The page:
8 Vocabulary Strategies That Stick

Confession Time:  Reading is probably my least favorite subject to teach.  Scandalous I know!  I am more of a hands-on, out of your seat type and it is hard to make reading just that.  I think it is why I have enjoyed vocabulary so much.  I can take vocabulary and turn it into a hands-on activity.

Alright, alright.  This activity isn't actually hands-on, but hey, you have to start somewhere!  At the beginning of my unit, I incorporate a bit of phonics work while introducing my vocabulary for the week.  I cover all the letters of one of the words, except for the first letter.  I ask the students to give me 3 good guesses as to what the word could be.  Then I uncover the next letter and ask if the words they gave me would still work.  If not we think of 3 more words.  Then we add a third letter and the students give 3 more word guesses.

I have my students make one straight line facing me in the classroom.  I ask students questions about the words and when they answer it correctly, they walk around our desks to the back of the line.  I try to make the questions short and fast, so I can keep the line moving.  For example, the first time or two the students go through the line, I simply ask them to read the word.  This helps my struggling readers become more familiar with identifying the words.  Next level up, I will ask them to tell me what the word means or to act it out.  Then, they might have to use the word in a sentence.

This is my favorite out of all the activities, because I have seen my struggles succeed with this method.  We make vocabulary sorts with cardstock paper and my students sort them once per day.  It takes just 5-10 minutes, but the pay off has been rewarding.  Sometimes I type up my sorts and other times my students create their sorts.  My favorite way is to have the students create three columns and write the words in one column, the definitions or synonyms in the middle and sentences with the vocabulary words missing in the last column.  We do this on cardstock paper, cut out the rows and then draw matching symbols on the back of the matching word, definition and sentence.  Then they cut those three pieces apart.  We keep them in a sandwich back and practice them once a day.  It also makes for a quick and easy homework assignment.

If you have tablets in the classroom, my favorite app is Quizlet. (You can also play from the computer.)  I have been using it for free the last 3 years and I have built up a nice list of vocabulary activities.  For example, I have every singe one of our science vocabulary words saved in the app by chapter.  You can search for a vocabulary list that others have created or you can create your own.  Our favorite activity is called "match" or "scatter" (same concept, but on the computer it is called "match" and on the tablet it is called "scatter")..  It is just like memory match.  Oh, and did I mention it is FREE?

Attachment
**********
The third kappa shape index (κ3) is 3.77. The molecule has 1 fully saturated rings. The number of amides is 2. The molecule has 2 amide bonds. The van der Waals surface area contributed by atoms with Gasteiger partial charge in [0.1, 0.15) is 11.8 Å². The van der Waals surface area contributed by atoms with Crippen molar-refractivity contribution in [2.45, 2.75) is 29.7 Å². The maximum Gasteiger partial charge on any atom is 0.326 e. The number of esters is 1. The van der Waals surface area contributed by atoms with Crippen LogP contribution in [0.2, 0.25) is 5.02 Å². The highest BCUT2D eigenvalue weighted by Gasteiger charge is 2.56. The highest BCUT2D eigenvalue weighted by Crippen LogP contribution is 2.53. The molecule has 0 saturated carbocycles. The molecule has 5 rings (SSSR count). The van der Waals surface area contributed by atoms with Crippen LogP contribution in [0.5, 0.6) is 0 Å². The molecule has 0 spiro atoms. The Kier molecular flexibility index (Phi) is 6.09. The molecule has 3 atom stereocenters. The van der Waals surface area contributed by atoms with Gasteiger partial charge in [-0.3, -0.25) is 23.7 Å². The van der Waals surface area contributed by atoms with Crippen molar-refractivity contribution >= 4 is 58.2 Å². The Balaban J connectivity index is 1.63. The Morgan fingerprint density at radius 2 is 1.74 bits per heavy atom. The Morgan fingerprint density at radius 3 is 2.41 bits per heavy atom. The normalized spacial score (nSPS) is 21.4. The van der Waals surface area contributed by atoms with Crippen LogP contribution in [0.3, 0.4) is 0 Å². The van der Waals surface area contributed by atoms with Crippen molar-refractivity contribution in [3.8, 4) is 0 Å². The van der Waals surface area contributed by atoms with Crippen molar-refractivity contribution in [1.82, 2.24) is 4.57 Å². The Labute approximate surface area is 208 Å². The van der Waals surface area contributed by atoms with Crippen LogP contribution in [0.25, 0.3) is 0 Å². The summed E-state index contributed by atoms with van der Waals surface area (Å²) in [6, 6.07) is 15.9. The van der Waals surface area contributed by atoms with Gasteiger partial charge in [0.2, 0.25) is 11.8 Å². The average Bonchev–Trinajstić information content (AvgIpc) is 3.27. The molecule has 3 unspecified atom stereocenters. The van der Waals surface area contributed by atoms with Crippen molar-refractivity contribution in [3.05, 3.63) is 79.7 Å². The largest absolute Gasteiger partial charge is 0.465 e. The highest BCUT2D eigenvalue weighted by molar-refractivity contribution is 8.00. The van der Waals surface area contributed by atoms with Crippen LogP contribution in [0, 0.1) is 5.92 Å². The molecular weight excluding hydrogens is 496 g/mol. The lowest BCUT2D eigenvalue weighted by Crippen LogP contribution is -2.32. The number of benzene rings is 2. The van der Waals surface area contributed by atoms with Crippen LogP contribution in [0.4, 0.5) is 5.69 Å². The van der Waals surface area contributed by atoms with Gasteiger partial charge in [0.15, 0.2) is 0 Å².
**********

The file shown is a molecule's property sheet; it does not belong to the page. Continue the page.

This is a get 'em up and moving game.  I have blogged about it before at my Amber from TGIF blog, so check that post out here.  But here is the quick summary:  Students walk around the room while music is being played and stop at the closest corner when the music stops.  I will have the vocabulary words (say 2 words to a corner) taped up in that corner.  I will announce the definition, sentence with the vocabulary word left out, or an antonym or synonym.  If they are standing at the corner of that word, then they are out.  We keep playing until we get most everyone out.

Have students make a poster or mini book with their vocabulary words.  Have them draw a picture to describe their word, write a definition, a synonym or antonym, or use it in a sentence.  Want some pre-made posters or mini-books to use?  Check out my vocabulary resource in my TpT store.

This probably isn't a new concept, but maybe you haven't tried it in awhile because you forgot about it!  Write the vocabulary words on note cards and have a student pick one and then try to act it out.  The class (or teams) try to guess.  Make two teams and compete against one another.

Have students hold one of the vocabulary words up on their forehead (without having looked at the card first).  They can mill around the room and ask different students different questions until they are positive they know what the word is.  They should ask yes or no questions like, "Do I start with a vowel?" or "Can I use this in the classroom?"  P.S. Some teachers have the headbands from the Headbandz game, but I have seen some teachers use plain headbands from the ladies hair department and they work great!

What other vocabulary strategies work for you in your classroom?  I am always looking for new ways to practice!

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